A withering indictment of the gig economy and zero hour contracts in the Haitian workforce circa 1932, White Zombie is a horror movie with a sociological point. This is not White Zombie the band, but the 1932 film, coming in at a hefty 25 quid on blu-ray, but a reasonable £2.50 on Amazon Prime. Victor Halperin’s horror feature is a fairly primitive affair, even for 1932, but it’s got a certain something about it that has reserved a special place in cinematic depictions of hell on earth. So just to be clear; this doesn’t match up to modern cinematic standards, unless you enjoy stilted dialogue, over-ripe performances and unknown actors speaking extremely slowly. But if you’re prepared to overlook the faults, there’s something bubbling up rather nicely here.
These aren’t just any zombies, they’re cheap labour organised by Murder Lengendre, whose name sounds like he might be a rapper but is in fact performed by Bela Lugosi in a performance so ripe that even he must have wondered if he should tone it down a notch. Murder controls the zombie workforce by holding his hands together in the zombie grip; in this method, he runs his Haitian sugar cane plantation without any interference from health and safety jobsworths. Along come couple Madeleine and Neil (Madge Bellamy and John Harron), looking to get married, but the local boss Charles Beaumont (Ronald W Frazer) has designs on Madeleine and wants her for himself. So Beaumont consults with Murder, and decides that he’ll turn Madeleine into a zombie and get control of her in this unconventional method.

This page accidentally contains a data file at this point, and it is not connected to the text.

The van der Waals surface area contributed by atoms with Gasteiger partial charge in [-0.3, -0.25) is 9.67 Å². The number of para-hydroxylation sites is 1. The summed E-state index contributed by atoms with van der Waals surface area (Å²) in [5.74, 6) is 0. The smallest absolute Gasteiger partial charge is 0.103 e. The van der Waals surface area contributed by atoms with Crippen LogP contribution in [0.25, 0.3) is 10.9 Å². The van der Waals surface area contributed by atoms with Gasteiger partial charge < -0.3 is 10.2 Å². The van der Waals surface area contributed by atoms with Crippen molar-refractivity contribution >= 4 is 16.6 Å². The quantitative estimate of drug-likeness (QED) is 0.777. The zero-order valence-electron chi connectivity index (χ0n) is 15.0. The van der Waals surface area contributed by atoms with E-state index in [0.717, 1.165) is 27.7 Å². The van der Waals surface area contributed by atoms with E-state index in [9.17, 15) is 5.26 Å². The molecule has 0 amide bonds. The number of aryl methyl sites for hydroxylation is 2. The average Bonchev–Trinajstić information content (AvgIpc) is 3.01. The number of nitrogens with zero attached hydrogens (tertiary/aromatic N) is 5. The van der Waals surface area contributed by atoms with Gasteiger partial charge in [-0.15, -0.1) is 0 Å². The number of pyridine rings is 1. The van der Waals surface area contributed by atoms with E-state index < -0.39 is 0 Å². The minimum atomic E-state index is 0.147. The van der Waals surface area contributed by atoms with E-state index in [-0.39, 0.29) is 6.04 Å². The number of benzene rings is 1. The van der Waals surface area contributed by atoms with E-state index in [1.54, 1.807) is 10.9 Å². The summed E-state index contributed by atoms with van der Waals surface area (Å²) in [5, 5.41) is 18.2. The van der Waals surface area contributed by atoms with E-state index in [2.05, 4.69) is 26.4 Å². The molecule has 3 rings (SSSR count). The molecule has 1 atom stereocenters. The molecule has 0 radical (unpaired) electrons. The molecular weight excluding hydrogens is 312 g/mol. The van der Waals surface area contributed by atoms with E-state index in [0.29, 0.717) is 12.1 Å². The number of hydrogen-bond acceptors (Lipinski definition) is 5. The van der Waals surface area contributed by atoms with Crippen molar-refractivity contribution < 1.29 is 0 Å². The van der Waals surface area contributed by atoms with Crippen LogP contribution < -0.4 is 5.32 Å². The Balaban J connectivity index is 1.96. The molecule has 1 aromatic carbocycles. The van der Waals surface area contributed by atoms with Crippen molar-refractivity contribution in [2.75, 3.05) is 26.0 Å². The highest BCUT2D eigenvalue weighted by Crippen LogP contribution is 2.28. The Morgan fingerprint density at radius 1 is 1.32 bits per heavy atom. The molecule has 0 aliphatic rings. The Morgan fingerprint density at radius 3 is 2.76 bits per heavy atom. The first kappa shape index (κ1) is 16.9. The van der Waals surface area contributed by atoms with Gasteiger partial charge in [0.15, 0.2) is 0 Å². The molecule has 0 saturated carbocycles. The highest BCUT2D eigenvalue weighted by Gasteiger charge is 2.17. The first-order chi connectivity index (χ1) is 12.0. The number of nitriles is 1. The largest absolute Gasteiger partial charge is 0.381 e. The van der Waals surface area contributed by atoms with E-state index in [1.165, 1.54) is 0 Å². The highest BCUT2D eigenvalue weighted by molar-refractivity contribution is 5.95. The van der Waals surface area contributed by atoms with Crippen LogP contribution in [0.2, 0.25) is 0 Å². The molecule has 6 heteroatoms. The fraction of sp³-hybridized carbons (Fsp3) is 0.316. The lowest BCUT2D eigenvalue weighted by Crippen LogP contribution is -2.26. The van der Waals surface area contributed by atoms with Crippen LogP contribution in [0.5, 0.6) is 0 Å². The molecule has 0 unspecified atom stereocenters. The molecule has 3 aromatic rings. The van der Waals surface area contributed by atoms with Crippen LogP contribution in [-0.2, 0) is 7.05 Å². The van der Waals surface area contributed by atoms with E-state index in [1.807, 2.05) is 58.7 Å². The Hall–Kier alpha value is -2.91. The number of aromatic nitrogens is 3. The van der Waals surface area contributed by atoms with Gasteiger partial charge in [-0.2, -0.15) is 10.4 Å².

This is, in itself, a neat story idea; Murder uses his supernatural power for an economic gain, but wires are crossed when the same techniques are used for personal or sexual motives. You can insert your own capitalism metaphor here, but there’s a reason by Tobe Hooper wanted to remake this film, and it’s because there’s a genuine potency in the idea. It’s true that things get a bit bogged down here before a cliff-top climax where the characters fling themselves onto the rocks with gleeful abandon as the co-incidences and contrivances pile up. And while White Zombie is inferior to seminal works by Val Lewton or Carl Dreyer, it successfully evokes a similar primitive, haunting feel; the sound of the drums and the images of tortured souls have gained resonance over the years.
Even the most subtle of Lugosi’s acting techniques can still be seen from space, and yet his big performance is the heart of the film. Halperin even experiments with a couple of camera moves and some strange visual juxtapositions; there’s a brilliant use of silhouettes in a key dramatic scene. So while White Zombie works as a horror comedy, since there’s many unintentional laughs, it’s also something of a key text for horror fans, one that uncovers ideas about male control/economic mastery that still resonate today.